Posted by: Brad Nixon | August 4, 2010

On Empty

That’s it. I’m finished. I’m all out of things to say. I only had about three ideas to start with, and two of those turned out not to be so great once I saw them on the screen and imagined someone else reading them.

Real writers have subjects. They have beats. Oh, yes; they have expertise in those beats. They have time to research and they have assistants to look up weird stuff and fact-checkers and proofreaders and editors and … well, they have resources. Heck, even the Tampa Scribe has a baseball or football or hockey game or two each week, plus someone he can call up and get quotes from, or at least he did until Mr. Steinbrenner passed away. And the Maine Outdoorsman up there in Portland has about 50,000 friends on Facebook emailing him story ideas every day. He probably can’t walk into the post office or the dry cleaners (do they ever dry clean flannel shirts?) without someone saying, “Hey, Bill, you know a great story you’ve never covered is the Duck Festival out in Pagwonsett.” And an hour later he’s off with the video crew to Pagwonsett. Video crew? Oh, yes, I am also my own photographer and videographer and editor and ….

It’s having a beat that matters. Walter Mossberg has been writing about gadgets for about 20 years in the Wall Street Journal, maybe more. He tests gadgets, and he writes about ’em. I’m betting he has a staff of interns who really sit there for endless hours testing the Playstation I against the Playstation II, then Mr. M. writes about it. Do great as an intern working for Mr. Mossberg, and maybe you’ll get a chance to move on to the fact-checker desk. Dan Neil has an English degree, but he writes about cars. He won a PULITZER for writing about CARS. Now HE writes for the Journal too. He drives the world’s most interesting, fastest, most bodacious cars and writes about what it was like. It’s having a beat that matters.

That’s why I brought Bob Brumfield to life from the back pages of The Enquirer. Man, that guy started writing the weather column. Probably fact-checking was a step up from there, but he turned it into, eventually, a four-times-a-week column. And he had about 100,000 readers to satisfy every day. How did he do it? He made stuff up.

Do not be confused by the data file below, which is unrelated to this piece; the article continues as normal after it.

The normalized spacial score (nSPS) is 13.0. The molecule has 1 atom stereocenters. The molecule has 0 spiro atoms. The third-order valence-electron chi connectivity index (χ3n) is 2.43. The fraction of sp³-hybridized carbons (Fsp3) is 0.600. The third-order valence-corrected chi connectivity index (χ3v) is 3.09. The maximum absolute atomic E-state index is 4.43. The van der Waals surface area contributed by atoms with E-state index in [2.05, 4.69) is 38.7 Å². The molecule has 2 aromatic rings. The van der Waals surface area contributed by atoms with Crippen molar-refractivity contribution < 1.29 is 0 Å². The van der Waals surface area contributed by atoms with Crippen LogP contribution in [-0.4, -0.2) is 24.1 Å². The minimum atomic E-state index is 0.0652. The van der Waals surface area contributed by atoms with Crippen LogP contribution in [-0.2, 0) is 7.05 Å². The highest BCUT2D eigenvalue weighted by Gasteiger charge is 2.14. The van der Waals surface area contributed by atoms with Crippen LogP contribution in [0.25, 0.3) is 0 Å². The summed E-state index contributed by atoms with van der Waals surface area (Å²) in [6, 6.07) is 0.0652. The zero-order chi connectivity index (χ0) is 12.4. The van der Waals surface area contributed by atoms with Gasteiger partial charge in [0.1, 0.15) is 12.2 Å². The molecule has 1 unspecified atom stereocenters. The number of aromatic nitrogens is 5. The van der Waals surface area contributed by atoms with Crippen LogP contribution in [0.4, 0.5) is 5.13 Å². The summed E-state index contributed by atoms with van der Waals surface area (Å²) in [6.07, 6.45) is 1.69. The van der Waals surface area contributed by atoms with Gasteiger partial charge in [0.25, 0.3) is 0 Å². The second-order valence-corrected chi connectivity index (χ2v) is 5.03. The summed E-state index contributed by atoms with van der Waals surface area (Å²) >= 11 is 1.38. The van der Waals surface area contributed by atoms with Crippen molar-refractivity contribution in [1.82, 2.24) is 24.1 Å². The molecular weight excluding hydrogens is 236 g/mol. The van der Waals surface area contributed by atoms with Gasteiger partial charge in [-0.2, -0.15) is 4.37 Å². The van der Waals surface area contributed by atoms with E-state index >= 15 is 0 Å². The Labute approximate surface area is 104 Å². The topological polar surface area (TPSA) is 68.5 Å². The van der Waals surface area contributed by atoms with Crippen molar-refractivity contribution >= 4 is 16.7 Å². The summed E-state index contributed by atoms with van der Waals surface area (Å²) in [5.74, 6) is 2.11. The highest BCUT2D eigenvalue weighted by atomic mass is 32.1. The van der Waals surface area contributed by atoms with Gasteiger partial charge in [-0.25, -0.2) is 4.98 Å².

Don’t be a bozo, Nixon, you say. You have the biggest beat anyone ever cut out for themselves. “Under Western Skies?” Are you kidding? A million square miles of cities, oceans, mountains, Tom Cruise, Mel Gibson, deserts, water rights and the Beach Boys plus Dick Dale?

Don’t kid yourself. It’s daunting, because we’ve had, well, a few writers who’ve covered something like the same beat, from John Wesley Powell to Edward Abbey and Raymond Chandler, to Marc Reisner to D. J. Waldie (a link to his blog; I recommend Mr. Waldie highly to anyone interested in cogent thinking about Los Angeles, well-written). What am I going to do, scoop these cats?

That’s why, in desperation, I am writing about not having anything to write about. I’m done. Finished. Washed up. Out of ideas. Nada, zip, zero, niente, kaput. Another blank page to fill (Hemingway called it the White Bull – typical self-dramatization for him) and only a swirling void between my ears. Why doesn’t someone come up to ME and suggest I write about the Pagwonsett Duck Festival, or why don’t I have sports teams who play like three times a week and in between have press conferences and run-ins with the law, not to mention greedy owners who want the public to pay for their stadiums?